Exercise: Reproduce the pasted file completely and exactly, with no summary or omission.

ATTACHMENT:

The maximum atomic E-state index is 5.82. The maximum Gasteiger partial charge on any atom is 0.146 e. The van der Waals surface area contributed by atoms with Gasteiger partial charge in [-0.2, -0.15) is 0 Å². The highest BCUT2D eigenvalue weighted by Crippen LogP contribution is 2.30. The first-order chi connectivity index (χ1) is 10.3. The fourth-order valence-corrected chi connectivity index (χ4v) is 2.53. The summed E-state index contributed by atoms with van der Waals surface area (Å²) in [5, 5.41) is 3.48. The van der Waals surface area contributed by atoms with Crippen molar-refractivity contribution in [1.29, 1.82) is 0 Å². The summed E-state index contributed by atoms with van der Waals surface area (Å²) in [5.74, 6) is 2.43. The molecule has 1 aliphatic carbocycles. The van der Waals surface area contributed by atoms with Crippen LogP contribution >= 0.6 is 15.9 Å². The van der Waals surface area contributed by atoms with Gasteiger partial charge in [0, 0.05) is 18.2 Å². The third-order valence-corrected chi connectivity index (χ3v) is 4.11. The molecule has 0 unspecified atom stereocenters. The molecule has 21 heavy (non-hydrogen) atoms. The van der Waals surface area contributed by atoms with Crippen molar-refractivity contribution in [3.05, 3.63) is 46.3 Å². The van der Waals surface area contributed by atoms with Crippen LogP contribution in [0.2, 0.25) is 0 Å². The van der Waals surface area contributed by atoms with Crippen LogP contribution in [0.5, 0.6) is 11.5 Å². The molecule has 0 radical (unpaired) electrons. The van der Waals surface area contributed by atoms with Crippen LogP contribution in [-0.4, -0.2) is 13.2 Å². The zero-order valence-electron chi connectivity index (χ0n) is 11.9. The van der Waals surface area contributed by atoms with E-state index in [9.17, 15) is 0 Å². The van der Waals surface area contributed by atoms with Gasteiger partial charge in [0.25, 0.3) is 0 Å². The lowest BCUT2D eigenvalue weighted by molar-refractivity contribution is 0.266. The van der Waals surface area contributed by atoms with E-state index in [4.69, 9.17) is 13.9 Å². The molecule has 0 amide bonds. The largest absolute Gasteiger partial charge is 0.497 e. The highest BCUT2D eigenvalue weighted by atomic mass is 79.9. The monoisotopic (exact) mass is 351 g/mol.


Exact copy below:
The maximum atomic E-state index is 5.82. The maximum Gasteiger partial charge on any atom is 0.146 e. The van der Waals surface area contributed by atoms with Gasteiger partial charge in [-0.2, -0.15) is 0 Å². The highest BCUT2D eigenvalue weighted by Crippen LogP contribution is 2.30. The first-order chi connectivity index (χ1) is 10.3. The fourth-order valence-corrected chi connectivity index (χ4v) is 2.53. The summed E-state index contributed by atoms with van der Waals surface area (Å²) in [5, 5.41) is 3.48. The van der Waals surface area contributed by atoms with Crippen molar-refractivity contribution in [1.29, 1.82) is 0 Å². The summed E-state index contributed by atoms with van der Waals surface area (Å²) in [5.74, 6) is 2.43. The molecule has 1 aliphatic carbocycles. The van der Waals surface area contributed by atoms with Crippen LogP contribution >= 0.6 is 15.9 Å². The van der Waals surface area contributed by atoms with Gasteiger partial charge in [0, 0.05) is 18.2 Å². The third-order valence-corrected chi connectivity index (χ3v) is 4.11. The molecule has 0 unspecified atom stereocenters. The molecule has 21 heavy (non-hydrogen) atoms. The van der Waals surface area contributed by atoms with Crippen molar-refractivity contribution in [3.05, 3.63) is 46.3 Å². The van der Waals surface area contributed by atoms with Crippen LogP contribution in [0.2, 0.25) is 0 Å². The van der Waals surface area contributed by atoms with Crippen LogP contribution in [0.5, 0.6) is 11.5 Å². The molecule has 0 radical (unpaired) electrons. The van der Waals surface area contributed by atoms with Crippen LogP contribution in [-0.4, -0.2) is 13.2 Å². The zero-order valence-electron chi connectivity index (χ0n) is 11.9. The van der Waals surface area contributed by atoms with E-state index in [9.17, 15) is 0 Å². The van der Waals surface area contributed by atoms with Gasteiger partial charge in [0.25, 0.3) is 0 Å². The lowest BCUT2D eigenvalue weighted by molar-refractivity contribution is 0.266. The van der Waals surface area contributed by atoms with E-state index in [4.69, 9.17) is 13.9 Å². The molecule has 0 amide bonds. The largest absolute Gasteiger partial charge is 0.497 e. The highest BCUT2D eigenvalue weighted by atomic mass is 79.9. The monoisotopic (exact) mass is 351 g/mol.